Ventura Boulevard
Ventura Boulevard by Eden, Janine and Jim / Flickr (CC BY)

Ventura Boulevard | Sherman Oaks, CA

"Free Fallin,'" Tom Petty

While you're checking out Sunset Boulevard, it's just a short drive to the Valley check out another spot immortalized in song: Ventura Boulevard, perhaps the most notable of the locations name-dropped in Tom Petty's inescapable 1989 hit, "Free Fallin.'" In a nod to the lyrics, fans have even staged a vampire walk down the well-known thoroughfare. Hardcore Petty fans can also check out the Westside Pavilion mall in West L.A. where Petty rode the escalators in the song's video, but not for long — it's slated to transform into office space in the next couple of years.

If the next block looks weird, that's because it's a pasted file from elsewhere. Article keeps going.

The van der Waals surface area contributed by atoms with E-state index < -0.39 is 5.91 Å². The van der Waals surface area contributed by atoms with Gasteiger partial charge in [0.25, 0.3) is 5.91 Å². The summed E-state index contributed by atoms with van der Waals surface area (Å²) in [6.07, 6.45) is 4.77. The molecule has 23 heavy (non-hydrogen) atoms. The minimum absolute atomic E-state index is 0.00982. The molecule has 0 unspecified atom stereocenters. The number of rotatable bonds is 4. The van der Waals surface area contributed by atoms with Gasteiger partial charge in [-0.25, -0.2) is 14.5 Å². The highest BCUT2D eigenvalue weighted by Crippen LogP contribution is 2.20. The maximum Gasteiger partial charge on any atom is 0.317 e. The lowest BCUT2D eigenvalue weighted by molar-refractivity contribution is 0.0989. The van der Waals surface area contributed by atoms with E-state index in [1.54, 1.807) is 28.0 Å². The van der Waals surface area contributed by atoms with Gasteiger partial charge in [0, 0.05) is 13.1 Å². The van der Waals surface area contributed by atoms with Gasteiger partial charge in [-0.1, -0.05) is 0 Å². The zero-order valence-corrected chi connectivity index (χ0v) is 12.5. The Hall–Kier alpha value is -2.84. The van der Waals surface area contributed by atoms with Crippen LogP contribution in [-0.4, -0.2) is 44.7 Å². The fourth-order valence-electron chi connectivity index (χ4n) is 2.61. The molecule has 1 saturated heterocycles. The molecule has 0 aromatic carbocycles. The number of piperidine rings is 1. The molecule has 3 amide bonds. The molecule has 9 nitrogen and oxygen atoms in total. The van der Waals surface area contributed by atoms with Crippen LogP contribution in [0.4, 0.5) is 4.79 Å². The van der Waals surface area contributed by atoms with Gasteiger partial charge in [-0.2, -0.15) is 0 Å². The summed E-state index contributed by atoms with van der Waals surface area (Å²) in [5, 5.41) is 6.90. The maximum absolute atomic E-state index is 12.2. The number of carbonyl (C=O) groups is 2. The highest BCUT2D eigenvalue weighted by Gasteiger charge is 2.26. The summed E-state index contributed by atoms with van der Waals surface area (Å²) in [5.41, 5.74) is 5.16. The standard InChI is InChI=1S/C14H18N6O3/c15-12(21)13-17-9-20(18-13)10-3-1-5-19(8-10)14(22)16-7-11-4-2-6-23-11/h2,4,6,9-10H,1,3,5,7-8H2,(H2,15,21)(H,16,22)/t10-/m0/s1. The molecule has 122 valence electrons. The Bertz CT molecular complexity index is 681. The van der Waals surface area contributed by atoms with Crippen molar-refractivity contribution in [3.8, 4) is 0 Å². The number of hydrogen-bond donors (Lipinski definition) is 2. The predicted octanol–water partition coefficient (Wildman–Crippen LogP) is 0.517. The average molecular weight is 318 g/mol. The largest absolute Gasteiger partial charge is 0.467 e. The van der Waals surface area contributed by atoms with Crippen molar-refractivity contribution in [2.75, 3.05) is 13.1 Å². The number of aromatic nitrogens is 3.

Memory Motel, Montauk, NY
Brendan T./Yelp

Memory Motel | Montauk, NY

"Memory Motel," The Rolling Stones

Though not among the Stones' most well-known songs, "Memory Motel" is a popular ballad that chronicles an affair with "Hannah … a peachy kind of girl" with hazel eyes and a curving nose. ("Hannah" has long been rumored to have been Carly Simon.) The song's setting, the Memory Motel, is a decidedly retro dive in Montauk at Long Island's easternmost tip. It's still open for business, and if you don't want to stay the night, you can go have a drink and catch some live music at the attached bar, though locals caution it's "best experienced very late."

Trench Town Culture Yard, Kingston, Jamaica
Trench Town Culture Yard Museum

Trench Town Culture Yard | Kingston, Jamaica

"No Woman, No Cry," Bob Marley